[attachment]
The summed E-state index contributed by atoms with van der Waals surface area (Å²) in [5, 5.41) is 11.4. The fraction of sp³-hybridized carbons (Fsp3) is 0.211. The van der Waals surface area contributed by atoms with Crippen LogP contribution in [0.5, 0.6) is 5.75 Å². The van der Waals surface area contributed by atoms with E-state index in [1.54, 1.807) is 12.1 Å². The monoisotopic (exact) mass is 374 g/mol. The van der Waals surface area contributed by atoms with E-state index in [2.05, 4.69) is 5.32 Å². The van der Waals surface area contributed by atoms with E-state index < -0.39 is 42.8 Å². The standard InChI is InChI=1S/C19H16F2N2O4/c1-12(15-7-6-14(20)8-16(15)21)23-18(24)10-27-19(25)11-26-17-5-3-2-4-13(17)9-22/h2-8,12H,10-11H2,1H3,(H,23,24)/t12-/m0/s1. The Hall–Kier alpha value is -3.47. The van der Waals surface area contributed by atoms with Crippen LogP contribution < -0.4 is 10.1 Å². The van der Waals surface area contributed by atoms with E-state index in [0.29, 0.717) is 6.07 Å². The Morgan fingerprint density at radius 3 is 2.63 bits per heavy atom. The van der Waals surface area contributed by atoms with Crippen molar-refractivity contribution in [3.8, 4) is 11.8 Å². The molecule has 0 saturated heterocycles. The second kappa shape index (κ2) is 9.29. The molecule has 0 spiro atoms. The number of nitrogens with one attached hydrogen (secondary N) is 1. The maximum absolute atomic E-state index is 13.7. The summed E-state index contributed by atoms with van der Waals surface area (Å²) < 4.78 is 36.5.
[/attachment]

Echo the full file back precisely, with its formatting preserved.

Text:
The summed E-state index contributed by atoms with van der Waals surface area (Å²) in [5, 5.41) is 11.4. The fraction of sp³-hybridized carbons (Fsp3) is 0.211. The van der Waals surface area contributed by atoms with Crippen LogP contribution in [0.5, 0.6) is 5.75 Å². The van der Waals surface area contributed by atoms with E-state index in [1.54, 1.807) is 12.1 Å². The monoisotopic (exact) mass is 374 g/mol. The van der Waals surface area contributed by atoms with E-state index in [2.05, 4.69) is 5.32 Å². The van der Waals surface area contributed by atoms with E-state index < -0.39 is 42.8 Å². The standard InChI is InChI=1S/C19H16F2N2O4/c1-12(15-7-6-14(20)8-16(15)21)23-18(24)10-27-19(25)11-26-17-5-3-2-4-13(17)9-22/h2-8,12H,10-11H2,1H3,(H,23,24)/t12-/m0/s1. The Hall–Kier alpha value is -3.47. The van der Waals surface area contributed by atoms with Crippen LogP contribution < -0.4 is 10.1 Å². The van der Waals surface area contributed by atoms with E-state index in [0.29, 0.717) is 6.07 Å². The Morgan fingerprint density at radius 3 is 2.63 bits per heavy atom. The van der Waals surface area contributed by atoms with Crippen molar-refractivity contribution in [3.8, 4) is 11.8 Å². The molecule has 0 saturated heterocycles. The second kappa shape index (κ2) is 9.29. The molecule has 0 spiro atoms. The number of nitrogens with one attached hydrogen (secondary N) is 1. The maximum absolute atomic E-state index is 13.7. The summed E-state index contributed by atoms with van der Waals surface area (Å²) < 4.78 is 36.5.